Audiovisual Facial Action Unit Recognition using Feature Level Fusion

Audiovisual Facial Action Unit Recognition using Feature Level Fusion

Zibo Meng (University of South Carolina, Columbia, SC, USA), Shizhong Han (University of South Carolina, Columbia, SC, USA), Min Chen (Computing and Software Systems, School of STEM, University of Washington Bothell, Bothell, WA, USA) and Yan Tong (University of South Carolina, Columbia, SC, USA)
DOI: 10.4018/IJMDEM.2016010104
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Recognizing facial actions is challenging, especially when they are accompanied with speech. Instead of employing information solely from the visual channel, this work aims to exploit information from both visual and audio channels in recognizing speech-related facial action units (AUs). In this work, two feature-level fusion methods are proposed. The first method is based on a kind of human-crafted visual feature. The other method utilizes visual features learned by a deep convolutional neural network (CNN). For both methods, features are independently extracted from visual and audio channels and aligned to handle the difference in time scales and the time shift between the two signals. These temporally aligned features are integrated via feature-level fusion for AU recognition. Experimental results on a new audiovisual AU-coded dataset have demonstrated that both fusion methods outperform their visual counterparts in recognizing speech-related AUs. The improvement is more impressive with occlusions on the facial images, which would not affect the audio channel.
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Facial activity is one of the most powerful and natural means for human communication (Pantic & Bartlett, 2007a). Driven by the recent advances in human-centered computing, there is an increasing need for accurate and reliable characterization of the displayed facial behavior. The Facial Action Coding System (FACS) developed by Ekman and Friesen (Ekman, Friesen, & Hager, 2002) is the most widely used and objective system for facial behavior analysis. Based on the FACS, the facial behavior is described by a small set of facial Action Units (AUs), each of which is anatomically related to the contraction of a set of facial muscles. Given different interpretation rules or systems, e.g. Emotion FACS rules (Ekman et al., 2002), AUs have been used in inferring various human affective states. In addition to the application of human behavior analysis, an automatic system for facial AU recognition is desired in interactive games, online/remote learning, and other human computer interaction (HCI) related applications.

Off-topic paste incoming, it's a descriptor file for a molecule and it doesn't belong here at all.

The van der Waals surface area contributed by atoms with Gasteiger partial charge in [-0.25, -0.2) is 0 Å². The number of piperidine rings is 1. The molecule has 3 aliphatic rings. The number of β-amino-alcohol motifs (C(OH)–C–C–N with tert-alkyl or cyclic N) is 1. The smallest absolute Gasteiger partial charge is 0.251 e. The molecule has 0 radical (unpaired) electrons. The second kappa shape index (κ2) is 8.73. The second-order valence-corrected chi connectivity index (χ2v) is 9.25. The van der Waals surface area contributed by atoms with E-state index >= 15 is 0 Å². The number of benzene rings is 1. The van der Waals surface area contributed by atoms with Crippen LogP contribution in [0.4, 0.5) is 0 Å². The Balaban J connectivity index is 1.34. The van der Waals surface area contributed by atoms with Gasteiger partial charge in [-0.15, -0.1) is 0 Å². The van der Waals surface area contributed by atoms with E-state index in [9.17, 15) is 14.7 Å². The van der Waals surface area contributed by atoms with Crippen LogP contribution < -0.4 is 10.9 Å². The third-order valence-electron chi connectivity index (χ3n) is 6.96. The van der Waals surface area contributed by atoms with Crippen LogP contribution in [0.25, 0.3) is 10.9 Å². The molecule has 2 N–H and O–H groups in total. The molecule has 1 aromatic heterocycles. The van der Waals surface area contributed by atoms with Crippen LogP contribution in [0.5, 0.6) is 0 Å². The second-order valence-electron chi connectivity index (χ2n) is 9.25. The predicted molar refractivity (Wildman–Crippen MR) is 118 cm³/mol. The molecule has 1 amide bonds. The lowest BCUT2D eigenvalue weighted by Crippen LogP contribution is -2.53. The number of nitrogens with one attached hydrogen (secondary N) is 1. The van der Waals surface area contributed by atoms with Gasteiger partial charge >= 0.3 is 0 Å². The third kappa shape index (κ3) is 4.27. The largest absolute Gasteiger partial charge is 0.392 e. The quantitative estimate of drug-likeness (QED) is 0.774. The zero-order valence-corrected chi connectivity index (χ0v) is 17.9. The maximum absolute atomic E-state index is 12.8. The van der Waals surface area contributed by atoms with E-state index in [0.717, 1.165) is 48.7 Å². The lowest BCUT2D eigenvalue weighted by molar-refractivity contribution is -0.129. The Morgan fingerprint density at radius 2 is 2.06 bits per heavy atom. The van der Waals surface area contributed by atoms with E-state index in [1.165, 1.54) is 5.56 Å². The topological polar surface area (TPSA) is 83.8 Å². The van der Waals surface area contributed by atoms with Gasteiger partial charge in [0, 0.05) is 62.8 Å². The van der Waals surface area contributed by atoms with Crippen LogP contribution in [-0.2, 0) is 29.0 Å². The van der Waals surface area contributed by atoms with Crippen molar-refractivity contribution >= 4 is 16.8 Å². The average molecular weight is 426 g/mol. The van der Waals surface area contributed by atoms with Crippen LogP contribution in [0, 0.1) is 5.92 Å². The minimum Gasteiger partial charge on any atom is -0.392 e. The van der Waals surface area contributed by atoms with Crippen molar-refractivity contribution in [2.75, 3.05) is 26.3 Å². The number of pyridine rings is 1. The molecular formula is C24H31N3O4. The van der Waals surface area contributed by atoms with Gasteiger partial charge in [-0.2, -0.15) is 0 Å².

As demonstrated in the survey papers (Pantic, Pentland, Nijholt, & Huang, 2007b; Zeng, Pantic, Roisman, & Huang, 2009; Sariyanidi, Gunes, & Cavallaro, 2015), great progress has been made over the years on automatic AU recognition from posed/deliberated facial displays. Recognizing facial AUs from spontaneous facial displays, however, is challenging due to subtle and complex facial deformation, frequent head movements, temporal dynamics of facial action, etc. Furthermore, it is especially challenging to recognize AUs involved in speech. As discussed in (Ekman et al., 2002), the AUs are usually activated at low intensities with subtle facial appearance/geometrical changes when they are responsible for producing speech. In addition, they will often introduce ambiguity, e.g., occlusions, in recognizing other AUs.

For example, pronouncing a phoneme /b/ has two consecutive phases, i.e., Stop and Aspiration phases. In the Aspiration phase, the lips are apart and the oral cavity between the teeth is visible, as shown in Figure 1(b), which are the major facial appearance clues to recognize AU25 (lips part) and AU26 (jaw drop), respectively. In the Stop phase, the lips are pressed together due to the activation of AU24 (lip presser), as shown in Figure 1(a). Consequently, the oral cavity is occluded by the lips and AU26 is “invisible” in the visual channel.

Figure 1.

Example images of speech-related facial behaviors, where different combinations of AUs are activated to pronounce a phoneme /b/


All existing approaches on facial AU recognition extract information solely from the visual channel. In contrast, this paper proposes a novel approach, which exploits the information from both visual and audio channels, to recognize speech-related AUs. This work is motivated by the fact that facial AUs and voice are highly correlated in natural human communications. Specifically, voice/speech has strong physiological relationships with some lower face AUs such as AU25 (lips part), AU26 (jaw drop), and AU24 (lip presser) because jaw and lower-face muscle movements together with the soft palate, tongue and vocal cords produce the voice.

These relationships are well recognized and have been exploited in natural human communications. For example, without looking at the face, people will know that the other person is opening his/her mouth when hearing laughter. Following the example of recognizing AU26 (jaw drop) in the Stop phase of pronouncing the phoneme /b/, we can infer that AU26 (jaw drop) has been activated when hearing the sound /b/, even when it is “invisible” in the visual channel.

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